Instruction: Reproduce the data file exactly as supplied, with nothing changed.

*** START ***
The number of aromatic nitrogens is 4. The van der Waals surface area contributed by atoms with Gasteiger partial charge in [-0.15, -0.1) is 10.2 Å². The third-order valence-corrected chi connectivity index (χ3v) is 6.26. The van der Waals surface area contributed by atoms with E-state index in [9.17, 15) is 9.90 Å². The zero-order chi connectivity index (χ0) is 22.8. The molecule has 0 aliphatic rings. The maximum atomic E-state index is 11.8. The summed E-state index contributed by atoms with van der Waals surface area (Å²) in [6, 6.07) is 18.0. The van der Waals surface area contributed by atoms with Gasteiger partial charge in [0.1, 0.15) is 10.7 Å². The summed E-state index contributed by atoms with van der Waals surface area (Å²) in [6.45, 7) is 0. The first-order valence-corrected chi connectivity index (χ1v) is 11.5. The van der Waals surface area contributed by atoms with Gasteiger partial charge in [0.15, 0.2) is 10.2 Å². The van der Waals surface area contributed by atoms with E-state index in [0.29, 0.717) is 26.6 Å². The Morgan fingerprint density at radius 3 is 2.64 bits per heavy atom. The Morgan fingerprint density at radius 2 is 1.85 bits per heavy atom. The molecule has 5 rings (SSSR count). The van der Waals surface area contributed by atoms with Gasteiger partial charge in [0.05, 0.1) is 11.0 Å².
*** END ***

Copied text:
The number of aromatic nitrogens is 4. The van der Waals surface area contributed by atoms with Gasteiger partial charge in [-0.15, -0.1) is 10.2 Å². The third-order valence-corrected chi connectivity index (χ3v) is 6.26. The van der Waals surface area contributed by atoms with E-state index in [9.17, 15) is 9.90 Å². The zero-order chi connectivity index (χ0) is 22.8. The molecule has 0 aliphatic rings. The maximum atomic E-state index is 11.8. The summed E-state index contributed by atoms with van der Waals surface area (Å²) in [6, 6.07) is 18.0. The van der Waals surface area contributed by atoms with Gasteiger partial charge in [0.1, 0.15) is 10.7 Å². The summed E-state index contributed by atoms with van der Waals surface area (Å²) in [6.45, 7) is 0. The first-order valence-corrected chi connectivity index (χ1v) is 11.5. The van der Waals surface area contributed by atoms with Gasteiger partial charge in [0.15, 0.2) is 10.2 Å². The van der Waals surface area contributed by atoms with E-state index in [0.29, 0.717) is 26.6 Å². The Morgan fingerprint density at radius 3 is 2.64 bits per heavy atom. The Morgan fingerprint density at radius 2 is 1.85 bits per heavy atom. The molecule has 5 rings (SSSR count). The van der Waals surface area contributed by atoms with Gasteiger partial charge in [0.05, 0.1) is 11.0 Å².